By this point, most of us agree that The Witcher 3: Wild Hunt is one of the best games of the 2010s. Its gritty world, monstrous foes, and outstanding depth of content make it stand out in the crowded RPG space even years after its original launch, making its release on PS5 and Xbox Series X|S all the more notable.
However, I think most fans can agree that it’s the game’s many memorable side quests that truly elevate it to the pantheon of great RPGs. And while there are quite a few that could be called the best, my personal favorite is “A Towerful Of Mice,” an early-game option that has all of the game’s best qualities.
In general, the side quests of The Witcher 3 can be grouped into a few different categories. There are the witcher contracts, where Geralt has to hunt down a monster for pay. Then there are the quest chains, which usually involve Geralt romancing one of his potential love interests, like Yennefer. Then there are the weird one-offs, which have no impact on the game’s overall story but often bring an unexpected twist or a strange character into things. A Towerful of Mice manages to mix all three of these categories together for great effect.
If you missed it, this side quest is part of the series required to romance Keira Metz, a sorceress who invites Geralt to her home. As a magic-user, Keira is in hiding from the local government, who are hunting down anyone involved with the Lodge of Sorceresses. Having moved into a backwater, she masquerades as a local witch, offering poultices and potions to the locals in exchange for her freedom.
She asks Geralt to investigate a mysterious tower on an island nearby, claiming that the peasants won’t leave her alone about it. It seems that the tower is haunted by ghosts and other strange creatures, and none who go there come back. Keira says that if she doesn’t deal with it, the populace will eventually turn her into the witch hunters.
The rumor surrounding the tower is that the local lord poisoned a great number of peasants who came to beg for food, which cursed the tower and the surrounding land. Once Geralt sails over and actually enters the tower, however, he discovers that the desolate tower is–true to the quest’s title–overrun by large rats that attack him in swarms. Inside, Geralt uses a magic lamp that Keira gave him to commune with ghosts.
Here, Geralt learns the grisly truth behind the tower’s fate–that the lord’s mage Alexander was experimenting on both rats and the local peasants, which caused the rabble to rise up against their cruel lord. He also finds out that the lord’s daughter, Anabelle, fell in love with a local peasant, which made her father treat his tenants even worse.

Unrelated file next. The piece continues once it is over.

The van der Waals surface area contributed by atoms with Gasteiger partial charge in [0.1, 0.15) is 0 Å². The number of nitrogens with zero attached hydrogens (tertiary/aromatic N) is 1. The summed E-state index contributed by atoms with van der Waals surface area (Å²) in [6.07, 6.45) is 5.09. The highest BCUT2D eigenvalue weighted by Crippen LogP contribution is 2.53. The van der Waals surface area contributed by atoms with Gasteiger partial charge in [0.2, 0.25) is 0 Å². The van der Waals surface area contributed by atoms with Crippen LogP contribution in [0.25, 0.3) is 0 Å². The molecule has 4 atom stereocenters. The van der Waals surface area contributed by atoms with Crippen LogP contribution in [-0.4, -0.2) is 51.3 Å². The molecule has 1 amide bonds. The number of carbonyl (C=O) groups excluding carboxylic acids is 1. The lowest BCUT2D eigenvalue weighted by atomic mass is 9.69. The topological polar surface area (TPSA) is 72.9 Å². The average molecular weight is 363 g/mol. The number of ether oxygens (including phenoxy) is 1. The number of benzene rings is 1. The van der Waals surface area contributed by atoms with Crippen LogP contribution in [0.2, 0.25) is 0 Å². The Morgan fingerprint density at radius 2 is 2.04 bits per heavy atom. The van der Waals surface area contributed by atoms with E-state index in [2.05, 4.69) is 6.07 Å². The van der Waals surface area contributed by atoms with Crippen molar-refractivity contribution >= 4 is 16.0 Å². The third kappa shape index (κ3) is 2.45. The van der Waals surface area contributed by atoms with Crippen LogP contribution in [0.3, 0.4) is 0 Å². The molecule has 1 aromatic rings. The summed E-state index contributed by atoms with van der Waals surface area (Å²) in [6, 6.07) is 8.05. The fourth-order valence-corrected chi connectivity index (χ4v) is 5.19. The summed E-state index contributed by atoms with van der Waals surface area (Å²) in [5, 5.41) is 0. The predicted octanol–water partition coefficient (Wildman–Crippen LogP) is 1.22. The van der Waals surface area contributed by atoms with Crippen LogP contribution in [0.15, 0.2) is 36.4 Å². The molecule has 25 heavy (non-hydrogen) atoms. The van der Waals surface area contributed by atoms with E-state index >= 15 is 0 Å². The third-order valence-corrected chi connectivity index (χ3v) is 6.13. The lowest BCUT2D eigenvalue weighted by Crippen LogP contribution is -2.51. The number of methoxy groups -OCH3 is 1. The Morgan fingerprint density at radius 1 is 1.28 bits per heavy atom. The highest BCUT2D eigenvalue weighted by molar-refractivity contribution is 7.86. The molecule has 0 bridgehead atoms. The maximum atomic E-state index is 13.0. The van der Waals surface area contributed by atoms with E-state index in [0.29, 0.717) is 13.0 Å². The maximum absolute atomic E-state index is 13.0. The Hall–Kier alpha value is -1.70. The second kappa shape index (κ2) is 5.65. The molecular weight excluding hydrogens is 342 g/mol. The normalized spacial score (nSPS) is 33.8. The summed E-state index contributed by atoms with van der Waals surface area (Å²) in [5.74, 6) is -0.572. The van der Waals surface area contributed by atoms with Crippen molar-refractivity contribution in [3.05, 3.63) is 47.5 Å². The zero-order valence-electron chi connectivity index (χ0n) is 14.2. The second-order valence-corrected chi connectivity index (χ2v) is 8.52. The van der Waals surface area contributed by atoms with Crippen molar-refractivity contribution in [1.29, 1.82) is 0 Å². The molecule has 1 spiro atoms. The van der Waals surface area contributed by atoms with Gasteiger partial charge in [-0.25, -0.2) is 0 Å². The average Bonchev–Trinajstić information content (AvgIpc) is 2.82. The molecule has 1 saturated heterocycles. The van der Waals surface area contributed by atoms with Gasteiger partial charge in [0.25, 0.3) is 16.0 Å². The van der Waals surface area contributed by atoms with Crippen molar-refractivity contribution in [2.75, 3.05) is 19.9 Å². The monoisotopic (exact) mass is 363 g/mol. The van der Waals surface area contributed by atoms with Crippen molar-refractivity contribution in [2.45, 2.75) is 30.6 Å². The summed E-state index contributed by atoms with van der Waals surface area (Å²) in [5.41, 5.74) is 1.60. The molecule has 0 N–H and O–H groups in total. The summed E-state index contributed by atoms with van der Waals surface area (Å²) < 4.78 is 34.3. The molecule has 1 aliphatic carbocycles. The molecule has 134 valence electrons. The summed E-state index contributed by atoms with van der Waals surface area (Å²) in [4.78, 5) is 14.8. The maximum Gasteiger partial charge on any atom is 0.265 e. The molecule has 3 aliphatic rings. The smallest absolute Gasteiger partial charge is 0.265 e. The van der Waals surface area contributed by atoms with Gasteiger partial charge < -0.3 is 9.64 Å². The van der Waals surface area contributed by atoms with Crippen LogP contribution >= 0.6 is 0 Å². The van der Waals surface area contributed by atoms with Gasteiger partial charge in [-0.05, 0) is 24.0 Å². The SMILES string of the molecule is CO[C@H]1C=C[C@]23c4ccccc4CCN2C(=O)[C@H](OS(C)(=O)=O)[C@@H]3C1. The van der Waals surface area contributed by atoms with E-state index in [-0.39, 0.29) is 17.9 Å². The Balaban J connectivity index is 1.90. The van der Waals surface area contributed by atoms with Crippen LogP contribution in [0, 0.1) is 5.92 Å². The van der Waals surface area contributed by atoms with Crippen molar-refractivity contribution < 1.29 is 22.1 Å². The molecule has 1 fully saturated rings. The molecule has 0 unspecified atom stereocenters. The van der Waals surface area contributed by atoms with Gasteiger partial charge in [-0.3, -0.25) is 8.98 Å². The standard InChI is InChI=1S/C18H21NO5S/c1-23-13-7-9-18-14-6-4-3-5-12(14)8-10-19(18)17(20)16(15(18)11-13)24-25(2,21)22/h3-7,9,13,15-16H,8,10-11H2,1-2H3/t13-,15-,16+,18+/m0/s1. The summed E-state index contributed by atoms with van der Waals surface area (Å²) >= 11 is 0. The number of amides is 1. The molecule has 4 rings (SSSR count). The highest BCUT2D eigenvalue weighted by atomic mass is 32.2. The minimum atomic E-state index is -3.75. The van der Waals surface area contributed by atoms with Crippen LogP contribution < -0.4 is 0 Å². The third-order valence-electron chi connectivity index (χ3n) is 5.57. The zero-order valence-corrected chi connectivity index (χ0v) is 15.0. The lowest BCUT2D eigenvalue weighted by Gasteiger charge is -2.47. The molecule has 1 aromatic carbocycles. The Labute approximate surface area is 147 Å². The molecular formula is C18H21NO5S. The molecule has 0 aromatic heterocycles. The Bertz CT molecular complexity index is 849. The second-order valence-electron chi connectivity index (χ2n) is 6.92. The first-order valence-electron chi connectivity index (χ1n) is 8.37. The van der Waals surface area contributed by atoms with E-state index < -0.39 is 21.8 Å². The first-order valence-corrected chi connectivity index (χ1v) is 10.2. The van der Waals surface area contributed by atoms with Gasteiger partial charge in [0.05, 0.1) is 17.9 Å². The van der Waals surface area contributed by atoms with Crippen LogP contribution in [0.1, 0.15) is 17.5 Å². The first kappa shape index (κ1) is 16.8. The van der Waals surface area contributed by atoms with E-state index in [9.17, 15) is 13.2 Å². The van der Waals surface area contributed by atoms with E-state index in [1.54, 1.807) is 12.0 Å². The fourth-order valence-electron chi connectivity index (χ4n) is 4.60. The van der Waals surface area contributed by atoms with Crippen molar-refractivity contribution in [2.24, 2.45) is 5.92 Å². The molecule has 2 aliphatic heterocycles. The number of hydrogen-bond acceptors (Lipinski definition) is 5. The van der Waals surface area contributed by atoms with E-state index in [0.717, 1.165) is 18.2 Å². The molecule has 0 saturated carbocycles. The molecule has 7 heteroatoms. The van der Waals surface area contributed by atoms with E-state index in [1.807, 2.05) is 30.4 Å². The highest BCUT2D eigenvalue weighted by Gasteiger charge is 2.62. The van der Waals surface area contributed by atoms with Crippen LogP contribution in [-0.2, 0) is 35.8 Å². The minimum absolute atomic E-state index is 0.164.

After exploring the entire tower and solving puzzles, Geralt meets the ghost of Anabelle, who explains that Alexander gave her a potion that put her into a deep sleep during the raid, which made the peasants think that she was already dead. After she woke, she was eaten by rats, unable to fight back due to the potion’s effects. She then asks Geralt to give her bones to her former love, Graham, and that she’ll forgive him for leaving her in the tower to her fate.
At this point, Geralt can choose to either fulfill her request or refuse and seek an alternate route. This decision ultimately determines the way that the quest concludes, though both paths are quite tragic in their own way. Let’s just say that if your Geralt took Anabelle’s deal the first time around, it’s worth trying the other path on your second playthrough, as it leads to one of the more moving scenes in the game.
From top to bottom, A Towerful of Mice has everything you want in a Witcher side quest: a memorable boss fight, a fun location to explore, folklore, an intriguing choice, and a hint of romance. On a deeper level, it also embodies two of the major themes of the game. First, that the story you hear from the locals or some authority is usually slanted to fit someone’s agenda. Second, that those who ask Geralt to do their dirty work often have another end in mind.
At the conclusion of her plotline, Geralt learns that Keira had an ulterior motive for clearing out the tower–she wanted Alexander’s notes, hoping that she could use them to cure plagues and get back in the government’s good graces. Even at this point, Witcher 3 gives you three different options to resolve this plotline, and all of them are interesting in their own way.
In terms of themes, storytelling, and complexity, the side quests in The Witcher 3: Wild Hunt simply outclass most RPG content in modern video games. While A Towerful of Mice is my personal favorite, there are more than a dozen side quests in the game that stand out as among the best I’ve ever played, up there with examples from Disco Elysium, Baldur’s Gate 2, and others. While they’re great in their own right, the next Elder Scrolls or even Baldur’s Gate 3 could learn a bit from The Witcher 3’s approach to side content. For me, it’s still the mark to beat, even all these years later, and that’s why it’s such a classic.